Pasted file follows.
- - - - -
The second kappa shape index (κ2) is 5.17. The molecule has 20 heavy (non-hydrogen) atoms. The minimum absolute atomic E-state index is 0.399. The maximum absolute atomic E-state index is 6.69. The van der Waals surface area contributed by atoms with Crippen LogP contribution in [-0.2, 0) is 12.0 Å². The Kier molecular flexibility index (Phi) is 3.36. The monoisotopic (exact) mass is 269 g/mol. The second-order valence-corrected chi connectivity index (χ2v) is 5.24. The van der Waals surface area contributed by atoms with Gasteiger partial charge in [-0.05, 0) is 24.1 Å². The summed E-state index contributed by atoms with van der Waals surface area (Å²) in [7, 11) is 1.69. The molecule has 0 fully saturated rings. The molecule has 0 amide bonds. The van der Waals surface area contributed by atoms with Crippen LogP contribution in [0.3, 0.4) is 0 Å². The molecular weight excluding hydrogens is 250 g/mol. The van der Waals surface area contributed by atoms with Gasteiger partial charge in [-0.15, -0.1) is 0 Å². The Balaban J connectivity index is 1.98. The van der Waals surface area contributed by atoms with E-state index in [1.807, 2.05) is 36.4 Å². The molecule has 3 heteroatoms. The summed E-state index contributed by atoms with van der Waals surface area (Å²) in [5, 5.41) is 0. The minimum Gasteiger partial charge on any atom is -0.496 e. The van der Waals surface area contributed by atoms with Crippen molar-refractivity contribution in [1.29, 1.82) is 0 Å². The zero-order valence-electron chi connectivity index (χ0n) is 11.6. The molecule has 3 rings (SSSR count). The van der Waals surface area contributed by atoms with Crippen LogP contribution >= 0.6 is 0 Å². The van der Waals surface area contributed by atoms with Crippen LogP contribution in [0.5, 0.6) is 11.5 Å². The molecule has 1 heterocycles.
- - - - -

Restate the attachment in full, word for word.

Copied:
The second kappa shape index (κ2) is 5.17. The molecule has 20 heavy (non-hydrogen) atoms. The minimum absolute atomic E-state index is 0.399. The maximum absolute atomic E-state index is 6.69. The van der Waals surface area contributed by atoms with Crippen LogP contribution in [-0.2, 0) is 12.0 Å². The Kier molecular flexibility index (Phi) is 3.36. The monoisotopic (exact) mass is 269 g/mol. The second-order valence-corrected chi connectivity index (χ2v) is 5.24. The van der Waals surface area contributed by atoms with Gasteiger partial charge in [-0.05, 0) is 24.1 Å². The summed E-state index contributed by atoms with van der Waals surface area (Å²) in [7, 11) is 1.69. The molecule has 0 fully saturated rings. The molecule has 0 amide bonds. The van der Waals surface area contributed by atoms with Crippen LogP contribution in [0.3, 0.4) is 0 Å². The molecular weight excluding hydrogens is 250 g/mol. The van der Waals surface area contributed by atoms with Gasteiger partial charge in [-0.15, -0.1) is 0 Å². The Balaban J connectivity index is 1.98. The van der Waals surface area contributed by atoms with E-state index in [1.807, 2.05) is 36.4 Å². The molecule has 3 heteroatoms. The summed E-state index contributed by atoms with van der Waals surface area (Å²) in [5, 5.41) is 0. The minimum Gasteiger partial charge on any atom is -0.496 e. The van der Waals surface area contributed by atoms with Crippen molar-refractivity contribution in [1.29, 1.82) is 0 Å². The zero-order valence-electron chi connectivity index (χ0n) is 11.6. The molecule has 3 rings (SSSR count). The van der Waals surface area contributed by atoms with Crippen LogP contribution >= 0.6 is 0 Å². The van der Waals surface area contributed by atoms with Crippen LogP contribution in [0.5, 0.6) is 11.5 Å². The molecule has 1 heterocycles.